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  • Writer's pictureChris Rogers

Hotel on a high

Updated: Feb 7

There are a dozen Hiltons in London, from Paddington to Canary Wharf and from Southwark to Islington. But ask a taxi to take you to ‘the Hilton’ with no qualification, and it’s a fair bet the meter will stop outside 22 Park Lane in Mayfair. Why? Because this was the first Hilton hotel in the capital, only the second to be built outside the United States and the tower overlooking Hyde Park remains both striking and controversial. It is also celebrating its 60th birthday today.


In 2023 it seems like every new or refurbished building in London is destined to be hotel for one sub-brand or another, carefully differentiated by budget, style, customer or location. As it happens the same was true in 1963, when the British government was still in desperate need of foreign investment to aid its post-war recovery and offered subsidies for every hotel room brought to market (so many buildings were earmarked for this use during the period that an oversupply occurred and many were actually finished as office blocks). Fortunately for a new generation of architects, this coincided with the rise of Modernism and the dramatic shapes and heights that movement created.


Park Lane, described by the authoritative Survey of London as having moved from Old Money to New Money by the mid-nineteenth century, was an obvious locus for speculation in this area. A second wave of losses affecting the great houses of the past yielded fresh sites (principally, for what would become the Hilton, Londonderry House, demolished by its aristocratic owners to avoid the running costs) and a new dual carriageway would provide improved transport links for the many who could now afford a car.


Plans by developer Charles Clore’s New City Properties Ltd began to be laid as early as the 1950s and a lease was arranged with the Hilton Hotels Corporation of Chicago, founded by Conrad N. Hilton Sr. as the world's first international hotel chain. Its relentless expansion was also spreading American culture throughout the world and the mood of the times is caught in Hilton’s annual report for 1962, which includes the London project as one of a dozen in progress that year: “In a world still groping toward international understanding, the continuing erection of fine new hotels across the globe contradicts bomb-shelter thinking. Hotels stretch upward, not downward. To our way of thinking, a new hotel is an expression of faith in Man's inherent sanity.”


Hilton himself visited the London site at least once as negotiations with the authorities continued, and permission was finally given in March 1960; work started later that year. The design for Park Lane was to combine Mayfair prestige with American glamour and so was a transatlantic collaboration between Lewis Solomon Kaye & Partners of the UK and William B. Tabler Architects of the US. The result was quite unlike anything seen in London before.



The Hilton Park Lane was a 30-storey, Y-shaped tower 400 feet high sitting atop a podium that took up two full street blocks. Suites – an innovation for London – at the ends of the west wing, complete with large balconies of gently convex stone, had the best views of Hyde Park; smaller balconies were provided for the rooms in the wing junctions. The colours and lines made by the gold and black anodised aluminium window frames with grey-blue and green opaque glass panels were like those of a pinstripe suit. Rooms had air conditioning, television and radio and iced water on tap, whilst key-operated hatches in corridors allowed staff to remove guests’ shoes from their wardrobes for cleaning without the need to knock. Fast Otis lifts connected the Roof Restaurant with its interiors by Hugh Casson to the faux-Polynesian Trader Vic’s tiki bar in the podium, which also housed a dining room and lounge. Ballrooms had always been a feature of London hotels but the vast, Modernist banqueting hall at the Hilton, reached by a contemporary interpretation of the grand staircase, was one of the largest ever seen. A basement car park, accessed from a side street, boasted 350 spaces.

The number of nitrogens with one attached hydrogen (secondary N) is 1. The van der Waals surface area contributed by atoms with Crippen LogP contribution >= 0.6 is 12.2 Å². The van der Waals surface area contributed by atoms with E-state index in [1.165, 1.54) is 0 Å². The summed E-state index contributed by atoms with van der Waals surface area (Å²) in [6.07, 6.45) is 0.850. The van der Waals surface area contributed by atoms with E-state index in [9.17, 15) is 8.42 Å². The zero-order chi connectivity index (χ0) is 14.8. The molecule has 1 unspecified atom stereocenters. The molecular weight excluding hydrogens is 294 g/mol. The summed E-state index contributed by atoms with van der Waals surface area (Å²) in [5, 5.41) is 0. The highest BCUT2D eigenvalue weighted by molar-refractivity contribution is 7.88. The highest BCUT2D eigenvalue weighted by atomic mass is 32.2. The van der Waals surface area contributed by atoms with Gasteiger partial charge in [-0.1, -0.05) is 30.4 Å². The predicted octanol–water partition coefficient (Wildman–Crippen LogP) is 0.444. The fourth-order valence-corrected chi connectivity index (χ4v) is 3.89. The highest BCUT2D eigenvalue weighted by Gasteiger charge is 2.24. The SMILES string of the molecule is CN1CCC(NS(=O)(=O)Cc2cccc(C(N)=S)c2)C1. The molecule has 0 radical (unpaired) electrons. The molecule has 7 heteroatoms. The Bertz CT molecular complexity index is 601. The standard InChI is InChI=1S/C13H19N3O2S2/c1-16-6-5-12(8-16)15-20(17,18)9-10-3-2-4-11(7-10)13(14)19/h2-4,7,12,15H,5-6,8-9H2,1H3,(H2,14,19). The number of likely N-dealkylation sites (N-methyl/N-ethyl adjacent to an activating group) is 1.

The building was opened by Hilton himself with, revealingly, the Chancellor of the Exchequer as guest of honour.


Briefly the tallest structure in London, and immediately a subject of complaint for that every reason, the completed hotel nevertheless became an immediate landmark and an icon of its era. Long-established brands such as Aston Martin and DAKS featured the building in their advertising, the Rolling Stones’ Keith Richards took up residence in a suite and for those who needed their Sixties to Swing just a little more, Hugh Heffner’s Playboy Club was just up the road.


In the decades that followed the Hilton’s height was eclipsed by buildings of all types, and a promise in that 1962 report that “The hotels we are opening this year are just the beginning ... there are many more to come” was more than kept. The rooms at Park Lane are now too small for the price point, Trader Vic’s closed last year and the building’s age presents other issues, so a radical remodelling received planning permission recently. If implemented the tower would be reduced to its bones before being rebuilt to the same plan but larger, the podium would be removed in favour of a smaller alternative containing additional rooms, a separate ‘mews building’ and a garden between the two and a deeper basement is intended.


But until that happens 22 Park Lane remains infused with London cool, Galvin at Windows on that top floor still has a fabulous view and the whole is still well worth a visit.

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Chris Rogers  |  Writer on architecture and visual culture

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